So when the result of the CT scan came back, I was told I had a collection of puss and fluid in my pelvic cavity, infected abssess caused by a rectal stump blowout.

This mean my rectum was so badly diseased, the stitches didn’t hold and the end blew causing major problems. I had to have a rectal catheter inserted into my rectum ( only 2 inches left) and into my pelvis through the burst stump. That then collected the nasty stuff.It was quite painful at times, especially when sitting , as the balloon bit that stops it coming out, used to press against my internal wounds.I have to admit that the temperature and ill feeling was much better with the catheter in, even though it hurt.

After a few weeks they tried to remove the rectal catheter, but ended up putting it back in because my temperature came back.This was very disappointing and I was upset, but onwards and upwards.

Meanwhile my scar on my abdomen was still scary looking with the gaping wound being packed, this was due to wound dehiscence because I was so ill, I wasn’t healing quickly enough so there were complications.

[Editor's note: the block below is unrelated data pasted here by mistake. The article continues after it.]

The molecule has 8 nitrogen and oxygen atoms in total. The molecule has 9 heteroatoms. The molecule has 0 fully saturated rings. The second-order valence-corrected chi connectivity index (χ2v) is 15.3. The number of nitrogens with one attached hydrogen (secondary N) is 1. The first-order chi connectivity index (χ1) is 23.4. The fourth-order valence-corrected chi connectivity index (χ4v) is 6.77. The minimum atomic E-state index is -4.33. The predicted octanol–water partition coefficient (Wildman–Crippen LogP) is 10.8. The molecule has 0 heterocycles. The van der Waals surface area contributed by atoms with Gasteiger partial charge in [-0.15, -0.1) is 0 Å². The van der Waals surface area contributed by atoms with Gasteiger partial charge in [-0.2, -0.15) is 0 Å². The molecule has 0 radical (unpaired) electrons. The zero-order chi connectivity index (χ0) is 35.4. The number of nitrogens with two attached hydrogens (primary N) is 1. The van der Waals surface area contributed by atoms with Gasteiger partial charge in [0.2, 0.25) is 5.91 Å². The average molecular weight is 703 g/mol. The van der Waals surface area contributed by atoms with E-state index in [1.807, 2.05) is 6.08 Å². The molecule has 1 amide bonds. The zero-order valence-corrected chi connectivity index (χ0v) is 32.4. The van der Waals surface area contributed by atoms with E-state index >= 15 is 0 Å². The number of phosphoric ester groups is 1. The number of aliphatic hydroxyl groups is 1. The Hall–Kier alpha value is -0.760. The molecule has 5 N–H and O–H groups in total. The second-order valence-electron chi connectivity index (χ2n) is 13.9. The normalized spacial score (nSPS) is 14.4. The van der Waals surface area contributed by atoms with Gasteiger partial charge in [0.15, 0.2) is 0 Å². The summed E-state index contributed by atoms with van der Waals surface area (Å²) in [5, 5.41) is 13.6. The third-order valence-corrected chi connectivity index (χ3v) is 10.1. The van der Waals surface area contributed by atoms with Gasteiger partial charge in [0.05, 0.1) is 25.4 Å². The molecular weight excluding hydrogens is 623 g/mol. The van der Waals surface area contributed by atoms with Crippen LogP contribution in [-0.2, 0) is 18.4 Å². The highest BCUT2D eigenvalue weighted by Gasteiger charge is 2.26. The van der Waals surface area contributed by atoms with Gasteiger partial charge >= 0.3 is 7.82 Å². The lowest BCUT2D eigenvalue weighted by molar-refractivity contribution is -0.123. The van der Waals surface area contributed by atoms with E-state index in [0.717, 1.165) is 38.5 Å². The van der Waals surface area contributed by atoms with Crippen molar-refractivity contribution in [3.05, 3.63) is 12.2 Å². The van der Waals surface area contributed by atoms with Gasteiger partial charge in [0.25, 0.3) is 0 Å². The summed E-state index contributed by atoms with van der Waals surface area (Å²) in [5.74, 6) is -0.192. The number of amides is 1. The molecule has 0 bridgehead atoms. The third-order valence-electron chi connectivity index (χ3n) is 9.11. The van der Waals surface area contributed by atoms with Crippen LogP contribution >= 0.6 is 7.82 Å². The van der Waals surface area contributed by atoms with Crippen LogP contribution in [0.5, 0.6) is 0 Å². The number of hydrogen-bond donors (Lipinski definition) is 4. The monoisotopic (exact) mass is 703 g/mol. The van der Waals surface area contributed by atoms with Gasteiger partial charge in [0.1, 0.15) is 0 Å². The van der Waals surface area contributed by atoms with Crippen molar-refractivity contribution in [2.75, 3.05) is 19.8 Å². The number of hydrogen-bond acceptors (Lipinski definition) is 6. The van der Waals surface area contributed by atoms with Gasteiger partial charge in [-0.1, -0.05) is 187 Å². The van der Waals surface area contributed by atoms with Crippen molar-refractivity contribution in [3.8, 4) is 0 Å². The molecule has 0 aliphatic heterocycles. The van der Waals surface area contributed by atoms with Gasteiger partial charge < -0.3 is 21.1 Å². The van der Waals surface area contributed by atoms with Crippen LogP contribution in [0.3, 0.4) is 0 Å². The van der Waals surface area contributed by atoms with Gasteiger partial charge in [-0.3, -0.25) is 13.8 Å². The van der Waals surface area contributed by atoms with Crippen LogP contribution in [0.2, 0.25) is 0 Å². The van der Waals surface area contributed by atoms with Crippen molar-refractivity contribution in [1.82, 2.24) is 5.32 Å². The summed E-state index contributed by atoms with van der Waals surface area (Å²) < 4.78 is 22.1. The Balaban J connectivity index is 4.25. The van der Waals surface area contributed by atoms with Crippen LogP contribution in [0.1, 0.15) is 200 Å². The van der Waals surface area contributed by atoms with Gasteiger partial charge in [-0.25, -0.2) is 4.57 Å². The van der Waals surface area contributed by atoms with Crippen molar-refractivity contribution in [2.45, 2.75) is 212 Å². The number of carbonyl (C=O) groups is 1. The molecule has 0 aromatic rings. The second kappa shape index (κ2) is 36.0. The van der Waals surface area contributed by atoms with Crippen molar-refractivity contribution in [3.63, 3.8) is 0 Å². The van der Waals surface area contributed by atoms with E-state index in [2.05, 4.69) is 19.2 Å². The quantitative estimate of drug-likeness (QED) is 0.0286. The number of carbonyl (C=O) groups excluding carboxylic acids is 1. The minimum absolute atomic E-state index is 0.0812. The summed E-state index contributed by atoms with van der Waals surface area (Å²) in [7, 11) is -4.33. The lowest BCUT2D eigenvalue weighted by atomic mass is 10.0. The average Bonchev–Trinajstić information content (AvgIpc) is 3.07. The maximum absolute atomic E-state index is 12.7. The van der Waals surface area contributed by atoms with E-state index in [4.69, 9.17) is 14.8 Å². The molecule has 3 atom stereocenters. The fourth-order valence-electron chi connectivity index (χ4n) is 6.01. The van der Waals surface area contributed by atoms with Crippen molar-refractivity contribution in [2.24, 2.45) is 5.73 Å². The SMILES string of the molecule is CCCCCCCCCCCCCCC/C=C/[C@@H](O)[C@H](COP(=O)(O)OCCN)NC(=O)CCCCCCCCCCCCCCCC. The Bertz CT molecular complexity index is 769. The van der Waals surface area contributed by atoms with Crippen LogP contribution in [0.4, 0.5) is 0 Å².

This is it when the wound was starting to open, you can’t really stop it until it decides it has opened enough.


This was it just starting to heal. Weirdly it didn’t really hurt too much, although it looked like it should. It was very scary to see, and again I used to not look when the nurses cleaned and re-packed it, eventually I would look.

I have no pictures of the rectal catheter in situ lol, not that brave.I was in hospital for over 2 months because of complications. My scar is very nearly healed now but the scar is much wider than the rest,luckily any underwear, bikinis etc cover the wide bit, no such luck with the catheter, so I stayed home until it was taken out. I am due to have my rectal stump removed in November to stop the discomfort and fluid/blood constantly coming out.(sounds as gross at it is).

I am not the only one who has had these things, and knew nothing about these things before surgery. While in hospital I met people with much wider scar problems who needed vacuum dressings. I was the only one on the ward at that time with a rectal stump blowout. The depression and tears are the hardest to cope with, for me and my family. You cannot help it, it just comes over you like a wave, you cannot believe what you have had done and how ill you are, and you don’t know when you will be ok if ever. I am grateful that I recovered eventually, and don’t underestimate the operation. I have scars and my stoma for the rest of my life, but I do have life.I am showing these images so that others know what we had to go through to be alive, and that a stoma is not a taboo subject anymore, nor is it a gross thing, that smells and is for old people.

More on moving forward….


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